President Clinton says the welfare reform plan he will unveil next week is something that "the Bubbas of America and liberals" can agree is the right way to reduce dependence on government.
Clinton, in two news magazine interviews released Saturday, predicted his scaled-back plan to put a two-year limit on cash benefits for most adults and steer them to jobs would "make a dramatic difference."House Republican Whip Newt Gingrich of Georgia said Clinton's plan was welcome as a good first step but that a rival Republican plan was better and tougher.
The president is expected to formally announce his $9.3 billion blueprint Tuesday. He told Time magazine that welfare reform is something people "have a more intuitive feel for" than health-care reform and could move forward quickly.
And he told U.S. News & World Report that it's not "just the Bubbas of this country who believe there's something badly wrong with a system that maintains people in a state of dependency."
The heart of the president's plan is a 24-month limit on cash benefits for most adults on the rolls of Aid to Families with Dependent Children, the chief welfare program.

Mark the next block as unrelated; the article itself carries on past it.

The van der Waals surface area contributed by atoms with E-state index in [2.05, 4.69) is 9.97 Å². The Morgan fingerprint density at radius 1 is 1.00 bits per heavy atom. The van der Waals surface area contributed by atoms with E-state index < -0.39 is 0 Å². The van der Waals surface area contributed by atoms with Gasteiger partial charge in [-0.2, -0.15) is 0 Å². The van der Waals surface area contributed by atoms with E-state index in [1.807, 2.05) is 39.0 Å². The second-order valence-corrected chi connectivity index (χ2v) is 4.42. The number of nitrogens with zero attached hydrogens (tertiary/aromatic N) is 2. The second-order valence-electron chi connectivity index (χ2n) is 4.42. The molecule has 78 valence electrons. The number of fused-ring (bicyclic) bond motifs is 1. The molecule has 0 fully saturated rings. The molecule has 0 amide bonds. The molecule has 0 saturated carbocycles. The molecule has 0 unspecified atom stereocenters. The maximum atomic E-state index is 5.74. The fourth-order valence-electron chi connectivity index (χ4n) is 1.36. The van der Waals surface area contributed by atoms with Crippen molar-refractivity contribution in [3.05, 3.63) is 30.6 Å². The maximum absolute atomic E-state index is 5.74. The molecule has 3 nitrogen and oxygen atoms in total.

Parents who exhaust their cash benefits and are unable to find a job on their own would be enrolled in a subsidized job or community service job that pays minimum wage. They would be allowed to remain in the work program indefinitely, as long as they were doing everything possible to find jobs.
According to the administration, the work program would be expected to grow to 400,000 participants by 2000. If 5 million families were still on welfare by the end of the century, just 8 percent would be enrolled.
Gingrich, in an interview aired Saturday on CNN's "Evans and Novak," said Clinton's plan was a good place to begin negotiations "but I think when you read the fine print . . . you're going to find that this bill has to have a lot of work done on it before it's successful."